Theft of test queries al­leged

Colo. mort­gage bro­ker who led state board ac­cused of wrong­do­ing

The Denver Post - - FRONT PAGE - By David Migoya

A prom­i­nent Colorado mort­gage bro­ker who chaired the state board that reg­u­lates loan orig­i­na­tors is ac­cused in a law­suit of steal­ing test ques­tions used by the na­tional agency that cer­ti­fies that pro­fes­sion, then re­pur­pos­ing them at a com­pany where he helped peo­ple pass the exam.

The State Reg­u­la­tory Reg­istry al­leges that Billy “Bart” Bartholomew swiped ques­tions from the na­tional test it gives to mort­gage loan orig­i­na­tors while he was a mem­ber of a panel of ex­perts that helped eval­u­ate and de­velop the ex­ams.

Sub­stan­tially sim­i­lar ques­tions then ap­peared on sam­ple tests pro­vided by Bartholomew’s em­ployer, MTI Ser­vices Corp., which of­fers train­ing to peo­ple want­ing to be­come mort­gage loan orig­i­na­tors, ac­cord­ing to the law­suit filed in U.S. Dis­trict Court in Den­ver. The ques­tions also ap­peared on a web­site af­fil­i­ated with MTI, the law­suit says.

Bartholomew is a former pres­i­dent of the Colorado As­so­ci­a­tion of Mort­gage Bro­kers and a former mem­ber of Colorado Mort­gage Lenders As­so­ci­a­tion’s board of di­rec­tors. He was ap­pointed to Colorado’s board of mort­gage loan orig­i­na­tors, which reg­u­lates the in­dus­try, in 2010 by then Gov. Bill Rit­ter. Bartholomew held the po­si­tion un­til 2014 and served as chair­man for part of that time.

Bartholomew did not im­me­di­ately re­turn mes­sages left for com­ment on Mon­day.

The State Reg­u­la­tory Reg­istry is a part of the Con­fer­ence of State Bank Su­per­vi­sors in Wash­ing­ton, an or­ga­ni­za­tion of bank reg­u­la­tors from all 50

states, and op­er­ates the Na­tion­wide Mul­ti­state Li­cens­ing Sys­tem for a va­ri­ety of fi­nan­cial in­dus­tries in­clud­ing mort­gage loans.

SRR says the test ques­tions are pro­tected by fed­eral copy­right laws and that Bartholomew agreed to keep them con­fi­den­tial. It is seek­ing un­spec­i­fied dam­ages for copy­right in­fringe­ment. The law­suit does not say whether any test re­sults were dis­qual­i­fied as a re­sult.

“The es­ti­mated cost of re­plac­ing these (ex­ams) is very high,” the law­suit says, “but the po­ten­tial dam­age to the in­tegrity of the exam is even higher.”

The law­suit says Bartholomew’s con­duct oc­curred “in 2017 and in prior years,” but it’s un­clear whether that in­cluded those in which he over­saw Colorado’s board of mort­gage loan orig­i­na­tors.

Bartholomew was known as a “sub­ject mat­ter ex­pert” who met with other mem­bers of the board’s na­tional test main­te­nance com­mit­tee to go over test ques­tions and help de­velop the exam, which mort­gage loan orig­i­na­tors are re­quired by fed­eral law to take.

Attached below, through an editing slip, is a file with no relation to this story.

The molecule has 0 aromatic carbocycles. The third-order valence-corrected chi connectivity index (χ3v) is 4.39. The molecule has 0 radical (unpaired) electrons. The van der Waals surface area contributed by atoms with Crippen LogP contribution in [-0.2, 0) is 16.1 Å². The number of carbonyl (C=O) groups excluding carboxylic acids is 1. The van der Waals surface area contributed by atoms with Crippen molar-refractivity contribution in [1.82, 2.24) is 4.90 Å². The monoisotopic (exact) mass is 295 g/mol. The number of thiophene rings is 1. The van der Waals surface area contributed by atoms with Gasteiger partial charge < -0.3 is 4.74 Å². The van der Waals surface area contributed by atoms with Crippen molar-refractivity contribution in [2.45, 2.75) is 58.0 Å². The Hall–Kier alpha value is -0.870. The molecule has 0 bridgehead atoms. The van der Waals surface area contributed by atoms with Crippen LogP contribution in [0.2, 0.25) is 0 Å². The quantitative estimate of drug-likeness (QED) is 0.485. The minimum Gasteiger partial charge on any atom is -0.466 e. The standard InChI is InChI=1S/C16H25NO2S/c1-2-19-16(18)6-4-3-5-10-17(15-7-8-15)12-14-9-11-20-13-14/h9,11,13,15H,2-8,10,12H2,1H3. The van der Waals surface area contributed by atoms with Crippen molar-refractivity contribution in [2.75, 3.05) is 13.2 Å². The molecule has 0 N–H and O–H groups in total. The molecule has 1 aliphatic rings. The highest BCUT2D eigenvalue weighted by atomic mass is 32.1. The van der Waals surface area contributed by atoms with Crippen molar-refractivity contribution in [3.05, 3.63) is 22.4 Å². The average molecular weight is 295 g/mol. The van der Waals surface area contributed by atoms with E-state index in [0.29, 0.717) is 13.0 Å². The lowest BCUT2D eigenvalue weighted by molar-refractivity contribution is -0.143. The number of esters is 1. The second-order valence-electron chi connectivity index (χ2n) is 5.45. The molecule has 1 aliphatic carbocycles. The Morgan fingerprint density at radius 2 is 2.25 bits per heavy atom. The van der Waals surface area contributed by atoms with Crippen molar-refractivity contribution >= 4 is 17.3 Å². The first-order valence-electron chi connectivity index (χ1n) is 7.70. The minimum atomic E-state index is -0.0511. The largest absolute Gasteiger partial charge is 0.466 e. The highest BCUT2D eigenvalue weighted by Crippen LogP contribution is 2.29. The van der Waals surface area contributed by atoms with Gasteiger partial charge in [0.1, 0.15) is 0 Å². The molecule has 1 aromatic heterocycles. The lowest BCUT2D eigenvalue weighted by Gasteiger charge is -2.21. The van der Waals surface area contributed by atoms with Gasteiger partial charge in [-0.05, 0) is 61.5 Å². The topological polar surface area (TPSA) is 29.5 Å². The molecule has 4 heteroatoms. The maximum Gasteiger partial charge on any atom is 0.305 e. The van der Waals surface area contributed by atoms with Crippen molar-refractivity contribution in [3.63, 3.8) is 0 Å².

The law­suit says Bartholomew was caught pho­tograph­ing copies of the test ques­tions from his com­puter screen dur­ing com­puter vir­tual-con­fer­ence meet­ings to eval­u­ate them. Both times Bartholomew could be heard us­ing his cell­phone to take the pho­tos — once while his we­b­cam was in­ad­ver­tently turned on and others could see him tak­ing the pic­tures, the law­suit says.

Bartholomew has been a test con­sul­tant at SRR since 2008 and for years has of­fered train­ing through MTI, where he’s been ed­u­ca­tion direc­tor since Jan­uary.

SRR ap­proved MTI as a “pre-li­cen­sure and con­tin­u­ing ed­u­ca­tion” in­struc­tor for the ex­ams.

MTI also is named as a de­fen­dant, as is an­other man, Carey Green, whom the law­suit says op­er­ated a web­site — Pass­theSafeExam.com — that of­fered a sep­a­rate study course with some ques­tions that were “iden­ti­cal or sub­stan­tially sim­i­lar to real SAFE MLO Test ques­tions,” the law­suit says.

SAFE MLO is the Se­cure And Fair En­force­ment Mort­gage Loan Orig­i­na­tor test, which was the re­sult of a sim­i­larly named law passed by Congress in 2008 af­ter the na­tional fi­nan­cial and real es­tate melt­downs caused in part by toxic mort­gages.

“By now I’m sure you’ve read the al­le­ga­tions, so you’ll un­der­stand my sur­prise at be­ing named in the case at all,” Green said Mon­day, de­clin­ing to com­ment fur­ther. On his web­site, which says it can help con­sumers pass the na­tional exam the first time, Green said he learned of the prob­lem on April 4, 2017.

“I re­ceived a very of­fi­cial sound­ing let­ter from the (Na­tional Mort­gage Li­cens­ing Sys­tem) and its re­lated agen­cies telling me that they be­lieve my study ma­te­ri­als to be a vi­o­la­tion of their copy­rights,” the web­site says. “I don’t be­lieve this to be true — at least not in­ten­tion­ally. How­ever — I have no in­ter­est in get­ting into a long and ex­pen­sive le­gal bat­tle. It’s just not worth my time.”

He of­fered re­funds to any­one who pur­chased his pro­gram in the 30 days prior to April 4.

MTI’s owner, Don Ex­ley, did not im­me­di­ately re­turn mes­sages seek­ing com­ment.

A spokesman for the Colorado Depart­ment of Reg­u­la­tory Agen­cies, which over­sees the mort­gage loan orig­i­na­tor pro­gram, de­clined to com­ment about the al­le­ga­tions in SSR’s suit.

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